Do You Ice Bath?

As a runner, I demand a lot from my body. I do my best to train smart, do my research, run with proper form, and all that good stuff. But the truth of the matter is, I am tough on my body… and I wouldn’t have it any other way. Before I started marathon training, I used to try and ice my knees and ankles after my long runs (which prior to marathon training were between 10 – 13 miles), but once I got my long runs up over 15 miles, I knew I needed a more hefty recovery. Enter the ice bath. I am a complete convert…. swear by the ice bath.

Picture Found HERE

This being my first marathon, every long run I did (beyond 13 miles) was the longest I had ever run. I did an ice bath after every single one and I was never sore, not once. Prior to marathon training, I only ever felt like I needed to ice my joints. But marathon runs were fatiguing my hips, my calves, my quads / hamstrings, AND all my joints. Not to mention… my feet were KILLING me after long runs. At one point I was actually a little concerned about getting a stress fracture, but that’s a story for another day. Anyways, I digress. Ice baths were the perfect solution to icing down my entire lower half, and allowing me to train for the entire marathon with no soreness. In fact, I took an ice bath after the marathon and I was only moderately sore for one day after. I woke up on Monday morning with nothing… a miracle!

This all being said… ice baths are literally like hell on earth. They SUCK… at least initially. Today I thought I’d share a couple tips that I use for a better ice bath experience.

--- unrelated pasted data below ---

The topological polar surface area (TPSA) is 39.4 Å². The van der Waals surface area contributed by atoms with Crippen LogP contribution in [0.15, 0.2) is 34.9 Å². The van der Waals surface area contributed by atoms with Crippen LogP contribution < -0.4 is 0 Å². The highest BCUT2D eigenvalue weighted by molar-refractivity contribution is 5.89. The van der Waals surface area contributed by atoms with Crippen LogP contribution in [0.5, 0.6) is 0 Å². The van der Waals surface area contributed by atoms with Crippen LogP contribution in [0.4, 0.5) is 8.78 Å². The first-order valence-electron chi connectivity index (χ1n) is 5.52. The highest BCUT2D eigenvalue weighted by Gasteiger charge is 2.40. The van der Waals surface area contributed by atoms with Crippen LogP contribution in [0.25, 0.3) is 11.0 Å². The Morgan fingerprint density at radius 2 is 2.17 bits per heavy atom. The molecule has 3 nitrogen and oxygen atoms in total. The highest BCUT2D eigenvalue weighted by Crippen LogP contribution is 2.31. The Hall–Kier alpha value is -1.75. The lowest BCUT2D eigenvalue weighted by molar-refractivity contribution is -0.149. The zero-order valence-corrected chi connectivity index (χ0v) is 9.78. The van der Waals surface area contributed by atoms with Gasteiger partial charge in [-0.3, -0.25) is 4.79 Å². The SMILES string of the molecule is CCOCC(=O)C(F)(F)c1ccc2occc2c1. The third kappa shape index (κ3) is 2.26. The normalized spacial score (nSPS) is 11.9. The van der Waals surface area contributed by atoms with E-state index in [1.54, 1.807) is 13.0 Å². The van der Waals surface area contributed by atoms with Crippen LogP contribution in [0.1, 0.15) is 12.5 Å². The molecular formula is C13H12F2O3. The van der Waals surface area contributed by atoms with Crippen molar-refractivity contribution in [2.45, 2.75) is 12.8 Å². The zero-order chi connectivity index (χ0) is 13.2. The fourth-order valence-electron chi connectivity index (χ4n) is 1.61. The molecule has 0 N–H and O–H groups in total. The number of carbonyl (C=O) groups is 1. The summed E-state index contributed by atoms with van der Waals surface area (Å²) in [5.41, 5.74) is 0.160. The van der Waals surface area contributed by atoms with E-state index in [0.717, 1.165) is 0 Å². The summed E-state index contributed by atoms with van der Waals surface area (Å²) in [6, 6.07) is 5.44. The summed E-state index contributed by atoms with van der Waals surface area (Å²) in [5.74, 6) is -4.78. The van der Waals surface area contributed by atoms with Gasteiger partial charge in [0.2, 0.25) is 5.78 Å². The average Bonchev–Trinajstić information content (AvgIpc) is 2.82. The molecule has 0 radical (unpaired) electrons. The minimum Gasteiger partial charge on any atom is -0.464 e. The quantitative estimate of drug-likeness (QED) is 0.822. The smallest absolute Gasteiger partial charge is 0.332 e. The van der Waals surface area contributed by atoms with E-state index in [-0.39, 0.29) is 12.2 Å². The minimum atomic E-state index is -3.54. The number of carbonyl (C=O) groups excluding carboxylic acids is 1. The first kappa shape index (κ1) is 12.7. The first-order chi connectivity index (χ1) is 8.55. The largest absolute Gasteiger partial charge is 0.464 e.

1. Wear Clothes. I always wear shorts and a t-shirt in an ice bath. Believe me this will make a world of difference.
  2. Get in the tub first, then start the water. For me personally, it was nearly impossible to dunk my body into a giant tub filled with freezing cold water and ice. If I got in the tub first and then started filling up, I was able to adjust more gradually to the cold.
  3. Water first, then ice. Along the same lines as my above comment, cold water is startling enough. Let your body adjust to the cold water first, then add ice.
  4. Stay in at least 10 minutes, no more than 20 minutes. I actually find sometimes I want to stay in longer because once my body adjusts to the cold it feels so darn good on your muscles after a long run. Less than 10 minutes and you won’t totally get the benefit of the ice bath. Longer than 20 minutes and you risk negativeĀ consequences. I set a timer on my phone usually.
  5. Drink a warm beverage. I usually make a cup of coffee or tea to take into the ice bath with me. It’s just a nice treat after a long run and helps a little bit with the cold. It’s probably more mental than anything… but I don’t see an issue there.
  6. Distract yourself. Don’t sit in the bath and think about how cold it is. Get a buddy to keep you company or bring it a book / magazine. Mike and my kitty Fig usually keep me company, or I bring my kindle or iPhone in to keep me occupied (just don’t drop them in the tub… yikes).
  7. Relax! The beginning is going to feel really, really, really cold but your body will adjust after only a few minutes so just hang in there. If you start to shiver or shake, just focus on taking slow, measured breaths. You’re going to love it in just a few minutes!

Ok… it might not be a warm beverage, but I like this guy’s idea.
(Picture from HERE)

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